Headswim – Flood (re-issue, 2CD set)


Originally formed in 1989 under the name Blinder (during which they achieved a modicum of success) things really started moving for this Essex quartet when they changed their name to Headswim. Two well-received independent EPs scored them a deal with Sony subsidiary Epic, who released their debut album Flood in 1994. Perfectly capturing the cultural zeitgeist, Flood was a bold and brash statement recorded against a backdrop of personal adversity, and this loving re-issue, bolstered by a disc rammed with radio sessions and rare cuts, demands some long overdue re-evaluation and re-appraisal.

Disc One: Flood

The haunting guitar line that introduces opening track ‘Gone To Pot’ is haunting an ethereal, as if pulled from the soundtrack of a horror flick, but this otherworldliness is curtly curtailed by a crushing riff, and it’s one that finds the guitar and drums locking in to deliver a juggernaut punch. This manipulation of musical dynamics, the juxtaposition of loud and quiet sections, will echo throughout Flood, but they’re used with exceptional dynamism here. Like a wrecking ball swinging uncontrollably, the inherent groove that permeates ‘Gone To Pot’ creates a sound that’s simultaneously hard, yet lithe, and it veers wildly between the two extremes. Lyrically too, ‘Gone To Pot’ inserts a neat turn of phrase and when guitarist/vocalist Daniel Glendining sings “climb into the water” the accompanying riff attaches itself like an anchor to a drowning man, and it drags the listener down to delirious depths.

Headswim wore their grunge influences proudly on their sleeves, and they tended to acknowledge the heavier, jam-based bands; Mudhoney and TAD are very much in evidence here, but there’s also a ‘70s rock influence, most notably in Tom Glendining’s drums which have that tight-but-loose swing as perfected by Bill Ward. However, it’s Nick Watts’ keyboards that elevated Headswim above their peers, and he adds a swirling psychedelia to many of these tracks which made Flood unique in the genre, and it still sounds fresh almost 30 years later. Sometimes it’s best not to over-analyse music, and there’s no other option but to sit back and admire the earworm qualities of ‘Try Disappointed’.

On an album that’s full of light and shade, there’s plenty hiding in the album’s shadows, and Flood is the type of record that’ll reward repeat listens as subtle nuances hidden deep in the mix bubble to the surface on successive spins. This dichotomy is perfectly illustrated by the following two tracks with ‘Years On Me’ allowing the sunlight to flood in (pun intended) and ‘Apple Of My Eye’ creating an oppressive, claustrophobic air with guitar lines that tie the listener up in a Gordian knot. ‘Beneath A Black Moon’ makes for an atmospheric closer (which is how all good albums should end) but don’t rush to turn off your CD player because Flood has a nice surprise in store.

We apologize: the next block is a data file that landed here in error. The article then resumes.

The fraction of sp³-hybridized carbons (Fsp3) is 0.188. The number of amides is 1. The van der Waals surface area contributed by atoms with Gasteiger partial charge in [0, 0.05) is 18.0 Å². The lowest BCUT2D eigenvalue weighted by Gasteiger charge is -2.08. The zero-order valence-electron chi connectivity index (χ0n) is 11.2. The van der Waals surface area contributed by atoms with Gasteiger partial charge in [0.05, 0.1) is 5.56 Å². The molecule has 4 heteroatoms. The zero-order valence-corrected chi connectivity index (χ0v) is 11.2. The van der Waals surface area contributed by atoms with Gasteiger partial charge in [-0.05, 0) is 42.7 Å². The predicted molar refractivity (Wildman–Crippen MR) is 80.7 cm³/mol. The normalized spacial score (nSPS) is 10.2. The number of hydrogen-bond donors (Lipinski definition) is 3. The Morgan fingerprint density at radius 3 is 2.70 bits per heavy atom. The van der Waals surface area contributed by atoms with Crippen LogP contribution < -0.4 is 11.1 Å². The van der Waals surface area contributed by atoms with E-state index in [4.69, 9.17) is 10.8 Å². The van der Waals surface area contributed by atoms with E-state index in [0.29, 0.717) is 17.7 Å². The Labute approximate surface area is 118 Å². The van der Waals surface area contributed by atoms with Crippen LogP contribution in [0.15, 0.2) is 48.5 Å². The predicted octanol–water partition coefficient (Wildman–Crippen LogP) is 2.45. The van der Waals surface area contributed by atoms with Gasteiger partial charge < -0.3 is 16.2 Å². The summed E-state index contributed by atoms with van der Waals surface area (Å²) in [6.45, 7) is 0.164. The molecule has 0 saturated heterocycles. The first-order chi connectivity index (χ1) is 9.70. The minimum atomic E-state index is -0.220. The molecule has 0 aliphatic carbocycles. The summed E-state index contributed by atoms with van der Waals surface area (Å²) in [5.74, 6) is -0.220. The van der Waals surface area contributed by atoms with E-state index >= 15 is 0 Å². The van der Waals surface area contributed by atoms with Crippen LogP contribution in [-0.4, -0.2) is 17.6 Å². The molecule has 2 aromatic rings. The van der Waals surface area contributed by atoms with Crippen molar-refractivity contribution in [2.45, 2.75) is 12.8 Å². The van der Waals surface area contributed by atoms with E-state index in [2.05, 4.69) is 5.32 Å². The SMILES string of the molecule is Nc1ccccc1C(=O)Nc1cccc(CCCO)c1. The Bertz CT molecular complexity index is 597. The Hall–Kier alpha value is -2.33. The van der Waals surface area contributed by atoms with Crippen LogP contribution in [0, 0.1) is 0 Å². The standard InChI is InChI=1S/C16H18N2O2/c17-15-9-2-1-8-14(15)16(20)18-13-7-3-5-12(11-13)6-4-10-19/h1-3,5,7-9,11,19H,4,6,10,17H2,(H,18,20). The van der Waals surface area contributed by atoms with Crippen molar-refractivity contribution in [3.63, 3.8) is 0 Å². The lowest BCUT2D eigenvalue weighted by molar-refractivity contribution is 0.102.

Disc Two: Bonus Tracks

Four tracks recorded for a BBC Radio 1 Rock Show session open the second disc, and as with most bands who were captured at the Beeb, they sound top-notch, and have the vibe of good quality demos. Each song sounds markedly different to that which appeared on Flood, as ‘Stink Horn’ brings Clovis Taylor’s bass to the fore along with Daniel’s fuzzed up guitar, while ‘Try Disappointed’ brings out the full emotion in Daniel’s vocals. The other bonus cuts show what a rich seam the band were mining, yet their aesthetic doesn’t quite match the tracks found on Flood (which is probably why they were left off the album). ‘The Fear’ sounds like a collaboration with the Orb (I wish) while ‘Apprenticed To Pain’ finds the guys back on more familiar ground, only amping the psychedelic influences up a couple of notches. ‘Proud’ makes for a strong closer and gives a tantalising glimpse of what could have been, had the band been dealt a different hand.

Looking back at every era of music, there’s always one band who are residing in the “should-have-been-massive” file, and Headswim are a prime example. Perfectly in sync with the times, but also sounding timeless, Headswim managed to fly under the radar, but hopefully this loving re-issue should rectify that anomaly.

  • Reviewed by Peter Dennis.
  • Flood is released via Trapped Animal on 7th October 2022 and is available here.

Track List:

Disc One: Flood

  1. Gone To Pot
  2. Soup
  3. Try Disappointed
  4. Crawl
  5. Dead
  6. Years On Me
  7. Apple Of My Eye
  8. Down
  9. Stink Horn
  10. Safe Harvest
  11. Beneath A Black Moon

Disc Two: Bonus Tracks

  1. Introduction
  2. Gone To Pot *
  3. Stink Horn *
  4. Try Disappointed *
  5. Beneath Of A Black Moon *
  6. The Fear
  7. Apprenticed To Pain
  8. Morning Song
  9. Rotting Tooth
  10. Proud

* BBC Radio 1 Rock Show